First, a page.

To the casual fan such as myself it's a treasure trove of information about the Millennium Falcon that marks it as an absolutely essential purchase because of just how much has been built into its history and operation. Everything has a purpose within the story and for me one of the highlights was the historical section on the YT variants produced by CEC as well as how the YT-1300 modules meant that it was a ship that could be custom fitted. Indeed, a lot of custom-fitting took place under her future owners and it's these little additions that make the book ever so real; the throwaway lines, the aside comments and the keyed items that might seem insignificant or have never been used, but have been thought about and included when detailing the freighter. Nicely each of the sections regarding the functions aboard is opened with text "taken directly" from CEC marketing catalogues and technical manuals, communiques or books of the Imperial Fleet. This of course adds impact to the universe that the ship and her long chain of crew exist within but like previous editions of the Haynes "fictional" manuals (particularly the Klingon Bird of Prey) it balances on a point and doesn't clearly sit on one side or another. It's a fine line and I actually think a difficult one to walk if you want to be encompassing to fans of all knowledge levels and passion. To compare, the Enterprise manual was very much set from the present day and fictional universe perspective which forgave the stills used because it knew it was an informative book rather than historical and technical as here.

For example, while there are superb, detailed drawings of the ship and her features, they are accompanied by pictures from the films so it never truly sits within the fictional world of George Lucas or the "real" universe of the saga. The images in some respects play against the text and diagrams and certainly for more hard-core Star Wars fans this might be a distraction. For more casual readers it does however help put things into perspective and allow you to refer to where these items are seen within the movies - there's a lot to look out for on your next viewing I can assure you!

For those of you who are die hard fans - you probably already own this and if not, you more than likely have an encyclopedic knowledge of the subject however for the detailed drawings and keyed diagrams of the interiors of the ship, her systems and features, I would still recommend this manual.  It is nothing if comprehensive and will look very nice on your shelf alongside the Death Star Manual when it gets released.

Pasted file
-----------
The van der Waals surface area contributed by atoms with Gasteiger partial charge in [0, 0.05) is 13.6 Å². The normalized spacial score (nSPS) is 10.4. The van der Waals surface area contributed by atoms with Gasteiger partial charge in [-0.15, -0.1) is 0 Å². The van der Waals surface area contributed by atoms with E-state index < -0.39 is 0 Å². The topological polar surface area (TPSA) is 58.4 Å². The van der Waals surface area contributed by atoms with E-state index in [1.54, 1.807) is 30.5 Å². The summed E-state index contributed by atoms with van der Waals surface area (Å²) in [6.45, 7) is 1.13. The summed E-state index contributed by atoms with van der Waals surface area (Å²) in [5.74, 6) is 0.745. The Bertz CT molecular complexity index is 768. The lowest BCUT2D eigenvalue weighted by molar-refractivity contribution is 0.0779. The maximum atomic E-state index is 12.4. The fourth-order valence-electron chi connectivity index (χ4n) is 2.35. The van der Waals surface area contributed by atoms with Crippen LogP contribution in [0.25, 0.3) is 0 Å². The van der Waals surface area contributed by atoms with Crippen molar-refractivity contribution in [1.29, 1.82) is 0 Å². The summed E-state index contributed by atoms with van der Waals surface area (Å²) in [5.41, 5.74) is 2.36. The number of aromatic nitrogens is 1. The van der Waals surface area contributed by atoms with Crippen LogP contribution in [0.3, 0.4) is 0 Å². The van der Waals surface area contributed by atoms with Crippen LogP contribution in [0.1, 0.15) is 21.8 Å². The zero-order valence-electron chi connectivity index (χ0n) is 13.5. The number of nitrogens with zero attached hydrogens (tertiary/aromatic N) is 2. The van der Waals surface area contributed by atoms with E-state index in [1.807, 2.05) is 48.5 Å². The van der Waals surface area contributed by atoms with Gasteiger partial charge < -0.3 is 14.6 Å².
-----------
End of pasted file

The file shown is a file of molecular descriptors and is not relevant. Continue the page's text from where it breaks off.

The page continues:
My only real niggle with the Millennium Falcon manual is that the techie stuff can get quite heavy after a while.  One hundred and twenty-three pages might not sound a lot but when you're trying to understand the ins and outs of the hyperdrive it can get a bit hard going. To help out though, the illustrations are a big benefit and relating components to events that have happened through the ship's lifetime mean there is something for you to visualise and comprehend how the ship has evolved - it's certainly not box fresh by any standard. Getting to know what caused alterations and how the Millennium Falcon has changed under various owners really brings it to life. The book does help answer some questions about the ship and did for me personally - I now understand why she's the shape she is within the Star Wars universe (aside from the fact that the film designers made her look that way), what the dish on the top is for, what the two "prongs" at the front do and where all the sets we see within the trilogy exist within the hull. While on larger vessels this might be a problem, the small size of the Falcon allows this book to cover just about every aspect and every corner. 

While I've mentioned already the area that still leaves me a bit undecided with the use of film pictures versus diagrams and narrative as though "really" in the Star Wars universe, there were a lot of highlights and I certainly feel enlightened and a more aware of the amount of detail and attention paid to the franchise. One of those little gems is the history of the Millennium Falcon and the picture on page 30 of the vessel under the name of Staellar Convoy, docking on Coruscant. This was a much talked about shot during Revenge of the Sith and its inclusion is a nice pay-off especially for those of us who failed to spot it even though we were told the freighter made a blink-and-miss guest appearance. Clearly there is a big picture and a single story that is adhered to; each piece has its own story and somehow it all links back together. A great read for fans of all understandings from Youngling learner right through to Galactic Emperor. Not only that, but a good warm-up read ahead of the imminent Haynes Death Star release....

The Millennium Falcon Owners' Workshop Manual is available from Haynes priced £14.99. ISBN 9780857330963

Images contained above courtesy of Haynes